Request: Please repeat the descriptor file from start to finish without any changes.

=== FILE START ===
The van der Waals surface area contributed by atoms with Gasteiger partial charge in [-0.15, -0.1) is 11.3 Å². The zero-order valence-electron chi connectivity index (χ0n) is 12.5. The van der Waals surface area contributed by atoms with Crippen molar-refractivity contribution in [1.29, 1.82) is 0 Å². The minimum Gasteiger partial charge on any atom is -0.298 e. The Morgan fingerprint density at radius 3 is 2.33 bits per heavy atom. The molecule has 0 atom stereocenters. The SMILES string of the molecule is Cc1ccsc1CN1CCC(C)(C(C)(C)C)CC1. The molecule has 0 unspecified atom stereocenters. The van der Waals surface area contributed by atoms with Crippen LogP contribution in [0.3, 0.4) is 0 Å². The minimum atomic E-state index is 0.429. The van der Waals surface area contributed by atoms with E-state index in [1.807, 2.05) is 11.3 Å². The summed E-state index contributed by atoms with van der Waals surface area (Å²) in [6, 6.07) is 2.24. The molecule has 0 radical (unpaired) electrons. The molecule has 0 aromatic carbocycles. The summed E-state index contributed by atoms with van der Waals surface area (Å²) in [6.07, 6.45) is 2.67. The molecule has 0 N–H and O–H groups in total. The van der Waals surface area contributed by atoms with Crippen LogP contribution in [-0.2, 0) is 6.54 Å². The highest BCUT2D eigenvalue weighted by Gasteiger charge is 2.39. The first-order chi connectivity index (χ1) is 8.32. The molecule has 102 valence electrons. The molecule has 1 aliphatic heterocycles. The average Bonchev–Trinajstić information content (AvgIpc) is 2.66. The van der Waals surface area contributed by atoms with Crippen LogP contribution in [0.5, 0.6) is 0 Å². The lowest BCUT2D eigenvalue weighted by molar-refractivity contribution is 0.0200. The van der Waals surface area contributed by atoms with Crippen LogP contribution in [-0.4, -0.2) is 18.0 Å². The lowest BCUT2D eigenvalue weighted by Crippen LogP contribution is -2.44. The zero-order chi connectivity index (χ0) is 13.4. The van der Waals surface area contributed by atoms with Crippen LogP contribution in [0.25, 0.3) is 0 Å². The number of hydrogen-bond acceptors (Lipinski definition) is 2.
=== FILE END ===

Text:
The van der Waals surface area contributed by atoms with Gasteiger partial charge in [-0.15, -0.1) is 11.3 Å². The zero-order valence-electron chi connectivity index (χ0n) is 12.5. The van der Waals surface area contributed by atoms with Crippen molar-refractivity contribution in [1.29, 1.82) is 0 Å². The minimum Gasteiger partial charge on any atom is -0.298 e. The Morgan fingerprint density at radius 3 is 2.33 bits per heavy atom. The molecule has 0 atom stereocenters. The SMILES string of the molecule is Cc1ccsc1CN1CCC(C)(C(C)(C)C)CC1. The molecule has 0 unspecified atom stereocenters. The van der Waals surface area contributed by atoms with Crippen LogP contribution in [0.3, 0.4) is 0 Å². The minimum atomic E-state index is 0.429. The van der Waals surface area contributed by atoms with E-state index in [1.807, 2.05) is 11.3 Å². The summed E-state index contributed by atoms with van der Waals surface area (Å²) in [6, 6.07) is 2.24. The molecule has 0 radical (unpaired) electrons. The molecule has 0 aromatic carbocycles. The summed E-state index contributed by atoms with van der Waals surface area (Å²) in [6.07, 6.45) is 2.67. The molecule has 0 N–H and O–H groups in total. The van der Waals surface area contributed by atoms with Crippen LogP contribution in [-0.2, 0) is 6.54 Å². The highest BCUT2D eigenvalue weighted by Gasteiger charge is 2.39. The first-order chi connectivity index (χ1) is 8.32. The molecule has 102 valence electrons. The molecule has 1 aliphatic heterocycles. The average Bonchev–Trinajstić information content (AvgIpc) is 2.66. The van der Waals surface area contributed by atoms with Crippen LogP contribution in [0.5, 0.6) is 0 Å². The lowest BCUT2D eigenvalue weighted by molar-refractivity contribution is 0.0200. The van der Waals surface area contributed by atoms with Crippen LogP contribution in [-0.4, -0.2) is 18.0 Å². The lowest BCUT2D eigenvalue weighted by Crippen LogP contribution is -2.44. The zero-order chi connectivity index (χ0) is 13.4. The van der Waals surface area contributed by atoms with Crippen LogP contribution in [0.25, 0.3) is 0 Å². The number of hydrogen-bond acceptors (Lipinski definition) is 2.